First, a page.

Etymology
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merchandize (v.)

also merchandise, late 14c., "to buy and sell, to engage in commerce," from merchandise (v.). The original sense was obsolete by late 19c. Meaning "to promote the sale of goods" is from 1926. Related: Merchandising; merchandizing.

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mercantilism (n.)

"a mercantile spirit or character; devotion (or excess devotion) to trade and commerce," 1834, from French mercantilisme; see mercantile + -ism. By 1881 as "the mercantile system." Related: Mercantilist; mercantilistic.

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merchandizing (n.)

late 14c., marchaundising, "goods, commodities, mercantile business," verbal noun from merchandize (v.). Meaning "trade, commerce" is from mid-15c. That of "promotion of goods for sale, activities meant to stimulate interest in products" is by 1910.

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Hermes 
son of Zeus and Maia in Greek mythology; Olympian messenger and god of commerce, markets, and roads; protector of herdsmen, travelers, and rogues; giver of good luck, god of secret dealings, and conductor of the dead. from Greek Hermes, a word of unknown origin. He was identified by the Romans with their Mercury.
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interstate (adj.)
1838, American English, in reference to traffic in slaves, from inter- "between" + state (n.) in the U.S. sense. Interstate commerce is that carried on by persons in one U.S. state with persons in another. Noun sense of "an interstate highway" is attested by 1975, American English.
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privateer (n.)

1660s, "private man of war, armed vessel owned and officered by private persons, usually acting under commission from the state," from private (adj.), probably on model of volunteer (n.), buccaneer. From 1670s as "one commanding or serving on a privateer." As a verb, 1660s (implied in privateering) "to cruise on a privateer, to seize or annoy an enemy's ships and commerce."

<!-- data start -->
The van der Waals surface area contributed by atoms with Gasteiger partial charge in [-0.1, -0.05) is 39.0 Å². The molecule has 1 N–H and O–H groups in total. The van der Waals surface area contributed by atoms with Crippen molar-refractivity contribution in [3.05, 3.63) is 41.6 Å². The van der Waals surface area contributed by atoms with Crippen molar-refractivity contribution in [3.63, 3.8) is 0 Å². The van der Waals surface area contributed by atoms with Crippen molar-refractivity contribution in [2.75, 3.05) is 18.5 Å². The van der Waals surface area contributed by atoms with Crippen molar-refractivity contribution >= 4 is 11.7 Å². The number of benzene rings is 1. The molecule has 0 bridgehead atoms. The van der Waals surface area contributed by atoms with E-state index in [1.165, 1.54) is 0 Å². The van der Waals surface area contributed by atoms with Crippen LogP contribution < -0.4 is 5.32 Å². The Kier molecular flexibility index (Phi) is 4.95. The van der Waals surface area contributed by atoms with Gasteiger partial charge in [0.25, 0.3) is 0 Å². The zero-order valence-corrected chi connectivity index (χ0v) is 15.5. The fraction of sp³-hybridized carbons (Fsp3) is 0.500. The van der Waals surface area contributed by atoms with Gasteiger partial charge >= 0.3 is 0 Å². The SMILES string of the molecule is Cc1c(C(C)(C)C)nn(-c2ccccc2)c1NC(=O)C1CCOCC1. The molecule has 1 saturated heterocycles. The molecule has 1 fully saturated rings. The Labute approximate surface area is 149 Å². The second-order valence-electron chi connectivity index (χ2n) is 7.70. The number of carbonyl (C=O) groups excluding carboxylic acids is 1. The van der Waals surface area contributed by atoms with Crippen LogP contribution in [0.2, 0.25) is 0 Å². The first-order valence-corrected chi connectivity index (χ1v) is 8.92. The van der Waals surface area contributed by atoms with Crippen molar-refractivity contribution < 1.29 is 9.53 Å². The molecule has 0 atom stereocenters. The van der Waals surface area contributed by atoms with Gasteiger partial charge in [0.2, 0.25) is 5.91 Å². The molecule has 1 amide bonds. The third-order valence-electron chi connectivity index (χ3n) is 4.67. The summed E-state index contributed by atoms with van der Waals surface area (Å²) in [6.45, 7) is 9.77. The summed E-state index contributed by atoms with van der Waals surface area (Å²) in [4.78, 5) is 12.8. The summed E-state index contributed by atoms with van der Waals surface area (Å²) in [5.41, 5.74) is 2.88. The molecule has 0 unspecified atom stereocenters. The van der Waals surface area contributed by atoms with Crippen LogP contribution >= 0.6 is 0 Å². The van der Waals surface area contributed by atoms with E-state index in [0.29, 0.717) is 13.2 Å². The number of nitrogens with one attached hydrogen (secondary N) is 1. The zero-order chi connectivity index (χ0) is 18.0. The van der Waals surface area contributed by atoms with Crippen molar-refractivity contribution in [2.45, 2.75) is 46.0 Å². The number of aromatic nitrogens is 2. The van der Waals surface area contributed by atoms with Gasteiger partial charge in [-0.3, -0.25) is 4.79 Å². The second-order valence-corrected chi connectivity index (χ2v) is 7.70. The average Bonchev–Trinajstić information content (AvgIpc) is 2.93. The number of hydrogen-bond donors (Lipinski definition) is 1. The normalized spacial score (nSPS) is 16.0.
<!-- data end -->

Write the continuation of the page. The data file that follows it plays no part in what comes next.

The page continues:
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exchange (v.)

late 15c. (Caxton), in commerce, "to part with in return for some equivalent, transfer for a recompense, barter," from Old French eschangier "exchange, barter" (Modern French échanger), from Vulgar Latin *excambiare (source of Italian scambiare); see exchange (n.). Non-commercial sense of "to give and receive reciprocally" is from c. 1600. Related: Exchanged; exchanging.

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caduceus (n.)

in ancient Greece or Rome, "herald's staff," 1590s, from Latin caduceus, alteration of Doric Greek karykeion "herald's staff," from kēryx (genitive kērykos) "a herald," probably a Pre-Greek word. Token of a peaceful embassy; originally an olive branch. Later especially the wand carried by Mercury, messenger of the gods, usually represented with two serpents twined round it and wings. Related: Caducean.

The caduceus is a symbol of peace and prosperity, and in modern times figures as a symbol of commerce, Mercury being the god of commerce. The rod represents power; the serpents represent wisdom; and the two wings, diligence and activity. [Century Dictionary]

Sometimes used mistakenly as a symbol of medicine by confusion with the Rod ofAsclepius, Greek god of medicine, which also features a serpent entwined about a rod but only a single serpent.

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Hanseatic (adj.)
1610s, from Hanseatic League, medieval confederation of North German towns for the protection of commerce, from Medieval Latin Hanseaticus, from Middle Low German hanse "fellowship, merchants' guild" (see Hanse). Its origin traditionally is dated from the compact between Hamburg and Lübeck in 1241; the assembly last met in 1669. Compare hanshus "guild hall" (12c.).
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barter (v.)
"to traffic or trade by exchanging one commodity for another," mid-15c., apparently from Old French barater "to barter, cheat, deceive, haggle" (also, "to have sexual intercourse"), 12c., which is of uncertain origin, perhaps from a Celtic language (compare Irish brath "treachery"). Connection between "trading" and "cheating" exists in several languages. Related: Bartered; bartering.

As a noun, "act of exchanging, commerce by exchange of commodities" (rather than buying and selling for money), 1590s, from the verb.
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